Peru is expanding its fight against animal trafficking, with the hopes of substantially reducing the illegal wildlife trade by 2027.
Why it matters: Peru is one of the most biodiverse countries in the world, but illegal trafficking and poaching that endanger species are rampant.
Driving the news: Peruvian authorities convicted illegal shark fin traffickers for the first time last month. They were sentenced to 4.5 years in prison.
- Experts say the convictions set a legal precedent that could strengthen the fight against animal trafficking overall, especially after last year set a record in illegal shark fin sales from Peru and Ecuador.
By the numbers: An estimated 300 species are in danger from trafficking, according to Peru’s Environmental Ministry.
- About 44% are amphibians, including the endangered Titicaca water frog, which is poached for juice.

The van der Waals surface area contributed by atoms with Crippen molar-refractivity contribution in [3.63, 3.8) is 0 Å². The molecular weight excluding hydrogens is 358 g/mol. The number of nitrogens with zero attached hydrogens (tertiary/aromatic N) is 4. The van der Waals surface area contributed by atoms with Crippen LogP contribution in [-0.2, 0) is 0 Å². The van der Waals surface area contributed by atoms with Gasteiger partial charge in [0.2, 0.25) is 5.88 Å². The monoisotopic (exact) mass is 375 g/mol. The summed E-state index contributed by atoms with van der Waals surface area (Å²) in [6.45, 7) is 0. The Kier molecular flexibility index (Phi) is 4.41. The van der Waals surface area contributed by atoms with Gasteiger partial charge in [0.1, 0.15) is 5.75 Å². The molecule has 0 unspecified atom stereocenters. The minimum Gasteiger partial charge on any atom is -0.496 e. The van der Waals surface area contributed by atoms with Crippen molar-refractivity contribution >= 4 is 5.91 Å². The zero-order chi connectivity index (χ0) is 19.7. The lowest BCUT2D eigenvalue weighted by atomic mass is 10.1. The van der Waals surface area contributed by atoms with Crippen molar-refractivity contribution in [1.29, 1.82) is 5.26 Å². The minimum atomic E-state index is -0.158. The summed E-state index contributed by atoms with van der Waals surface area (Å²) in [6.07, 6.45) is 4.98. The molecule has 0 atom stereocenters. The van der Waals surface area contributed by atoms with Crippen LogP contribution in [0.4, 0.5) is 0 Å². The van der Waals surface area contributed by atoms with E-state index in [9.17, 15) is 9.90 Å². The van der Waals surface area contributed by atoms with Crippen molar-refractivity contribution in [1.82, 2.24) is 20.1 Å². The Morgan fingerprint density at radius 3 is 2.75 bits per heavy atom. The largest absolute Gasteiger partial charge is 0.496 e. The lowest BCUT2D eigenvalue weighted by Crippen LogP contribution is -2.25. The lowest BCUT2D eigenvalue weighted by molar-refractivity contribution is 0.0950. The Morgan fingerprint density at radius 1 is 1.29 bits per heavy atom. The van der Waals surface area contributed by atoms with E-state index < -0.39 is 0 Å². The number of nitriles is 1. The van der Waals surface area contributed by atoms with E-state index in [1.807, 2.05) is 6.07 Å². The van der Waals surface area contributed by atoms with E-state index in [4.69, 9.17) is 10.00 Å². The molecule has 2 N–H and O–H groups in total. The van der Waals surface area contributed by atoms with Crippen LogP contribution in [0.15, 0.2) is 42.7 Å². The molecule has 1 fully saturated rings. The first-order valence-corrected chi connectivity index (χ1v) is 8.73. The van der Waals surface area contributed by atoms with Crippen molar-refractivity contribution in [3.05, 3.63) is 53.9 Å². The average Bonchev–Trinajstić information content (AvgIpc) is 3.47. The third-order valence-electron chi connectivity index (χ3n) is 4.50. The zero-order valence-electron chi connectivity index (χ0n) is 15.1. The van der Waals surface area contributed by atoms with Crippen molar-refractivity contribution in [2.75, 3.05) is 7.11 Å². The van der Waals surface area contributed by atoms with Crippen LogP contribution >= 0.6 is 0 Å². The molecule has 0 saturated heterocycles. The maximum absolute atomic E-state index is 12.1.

- Reptiles — mostly turtles — are the second-most trafficked species, followed by birds and mammals, which are commonly sold as pets.
Peruvian authorities intercept between 4,000 and 5,000 live animals being trafficked every year, according to the country’s forestry and wildlife service.
- The animals are typically returned to their natural habitat after veterinary check-ups. About 2,200 animals were set free this January.
What to watch: Peru’s congressional committees are weighing whether the country should make animal trafficking part of a national law against organized crime.
- The country is also launching major public awareness campaigns to incentivize anonymous tips and has fortified a dedicated police unit.
- Project Prevenir, launched in 2019 with financing from USAID and help from NORAD satellite tracking, also helps authorities monitor illegal logging, mining and animal trafficking.